# [C++] sort by value in struct?

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I have an array of structs like this struct pixel{ float phi; float theta; float red; float green; float blue; }pixeldata[1500*1500]; What I do here is, I read in a 1500*1500 pixels image, and I compute 2 things, theta and phi and I take the color values and put thos in a struct per pixel. Now I want to print these values ordered by theta. So for Phi equals X print all Theta values from small to big or whatever I need. Now how would I do that ?

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You say "...for Phi equals X..." what does that mean? You only want to iterate over the elements that have the phi value equal to x?

And then, once you have all the elements of the array that have phi == x, you want to sort those elements so the element with the lowest theta is at the front, and the highest is at the end, and then print those values of theta out?

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Well, if Phi eg. takes the values a, b and c I want to be able to print a list of all theta values (sorted) for phi equal to a. And then the same for phi equal to b etc.

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bool comp(const pixel & lhs, const pixel & rhs) {  if (lhs.phi < rhs.phi) return true;  if (lhs.phi > rhs.phi) return false;  return lhs.theta < rhs.theta;}void foo(void) {  std::sort(pixeldata, pixeldata + 1500 * 1500, comp);}

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You want to print potentially 1500 * 1500 numbers and try to make sense of them? I wish you all the best. ;-)

The easiest way is just to sort your list by theta (Both C and C++ have standard library functions to do this if you don't want to write them yourself), and then iterate through the whole list, only printing those values of theta where phi == x (if I have your meaning right).

If you need something faster, assuming you have a wide range of phi values:
Sort by phi first, then find all the ranges in the list with equal phi and sort those subsectiosn by theta. Keep a map (std::map perhaps) of where your subsections begin/end so you can easily find a subsection based on its phi value.
Psuedo code:

struct PhiRange { float val; int minIndex, maxIndex; }

sortByPhi(pixeldata)
for each pixel p in pixeldata
if new phi
phiMap[phi] = PhiRange(phi, thisIndex, thisIndex);
else
phiMap[phi].maxIndex++;
for each PhiRange pr in phiMap
sortByTheta(pixeldata, pr.minIndex, pr.maxIndex);

printAllOfPhi(phi)
for i from phiMap[phi].minIndex to phiMap[phi].maxIndex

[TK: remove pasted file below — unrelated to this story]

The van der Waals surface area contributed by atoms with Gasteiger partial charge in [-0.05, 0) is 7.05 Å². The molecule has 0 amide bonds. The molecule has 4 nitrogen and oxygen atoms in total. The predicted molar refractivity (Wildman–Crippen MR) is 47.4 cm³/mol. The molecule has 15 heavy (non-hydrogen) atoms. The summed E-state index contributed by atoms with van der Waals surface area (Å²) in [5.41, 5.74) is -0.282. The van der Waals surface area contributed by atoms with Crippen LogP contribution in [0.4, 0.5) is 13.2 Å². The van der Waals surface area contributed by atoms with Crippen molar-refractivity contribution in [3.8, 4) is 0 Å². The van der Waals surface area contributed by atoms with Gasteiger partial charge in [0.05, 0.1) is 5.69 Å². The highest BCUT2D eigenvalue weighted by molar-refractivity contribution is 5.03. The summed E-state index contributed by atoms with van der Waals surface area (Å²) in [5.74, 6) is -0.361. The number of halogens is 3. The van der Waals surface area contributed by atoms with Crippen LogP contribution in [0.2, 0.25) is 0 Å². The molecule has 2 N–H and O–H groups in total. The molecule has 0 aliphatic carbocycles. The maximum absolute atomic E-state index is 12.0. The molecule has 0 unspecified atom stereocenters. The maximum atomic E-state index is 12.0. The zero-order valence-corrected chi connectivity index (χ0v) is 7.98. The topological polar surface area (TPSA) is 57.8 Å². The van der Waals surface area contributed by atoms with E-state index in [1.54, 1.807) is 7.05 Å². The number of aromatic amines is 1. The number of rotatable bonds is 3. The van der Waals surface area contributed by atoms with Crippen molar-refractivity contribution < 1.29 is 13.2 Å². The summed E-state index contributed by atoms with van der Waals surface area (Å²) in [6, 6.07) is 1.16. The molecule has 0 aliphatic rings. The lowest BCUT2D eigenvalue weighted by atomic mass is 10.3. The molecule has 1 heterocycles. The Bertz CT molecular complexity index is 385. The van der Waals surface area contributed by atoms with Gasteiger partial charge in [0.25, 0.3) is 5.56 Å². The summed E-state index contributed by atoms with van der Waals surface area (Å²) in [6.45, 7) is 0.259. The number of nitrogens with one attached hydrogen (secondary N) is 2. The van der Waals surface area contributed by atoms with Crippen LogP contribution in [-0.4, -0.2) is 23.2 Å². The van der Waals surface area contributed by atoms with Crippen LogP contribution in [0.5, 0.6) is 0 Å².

print pixeldata.theta

You'll need to take special precautions since you're dealing with floats (you don't want to do exact comparisons with floats or map based on them).

Anyway, hope that helps/makes sense.

Cheers,
--Brian

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static void print_pixel(pixel const & pxl) {    if(pxl.phi == 0.0f) std::cout << pxl.theta << std::endl;}int main() {    pixel * begin(pixeldata),           * end(pixeldata + sizeof(pixeldata) / sizeof(pixeldata[0]));    std::sort(begin, end, boost::bind(&pixel::theta, _1));    std::for_each(begin, end, print_pixel);    return 0;}

Was what i ended up with very quickly.. dunno if i misunderstood the question.

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Thanks for all the suggestions, I'll try them tomorrow since it's 4 at night here atm :)

And no I'm not planning to make sense out of 2250000+ numbers :p they should be input for something else

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Bah apparently it's not as seasy as I thought

since I read in one of those light probes (resolution 1500*1500) from paul debevec. And then I compute theta and phi like this

for (int i = 0; i<1500*1500; i++){
const Imf::Rgba &p = _rawPixels;
float red = p.r;
pixeldata.red = p.r;
pixeldata.green = p.g;
pixeldata.blue = p.b;
float tmp = i/1500;
float Yvalue = floorf(tmp);
float Xvalue = i % 1500;
u = (Xvalue - 750)/750;
v = (Yvalue - 750)/750;

float theta=atan2(v,u);
float phi=PI*sqrt(u*u+v*v);

pixeldata.phi = phi;
pixeldata.theta = theta;
}

problem is that the theta values are not exactly alike apparently >_<

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Quote:
 Original post by Zarathustraproblem is that the theta values are not exactly alike apparently >_<

Have you tried using an epsilon when comparing for equality? Something like:
bool epsilonEquals(const float left, const float right, const float epsilon){  return abs(left-right) < epsilon;}

Also see What Every Computer Scientist Should Know About Floating-Point Arithmetic.

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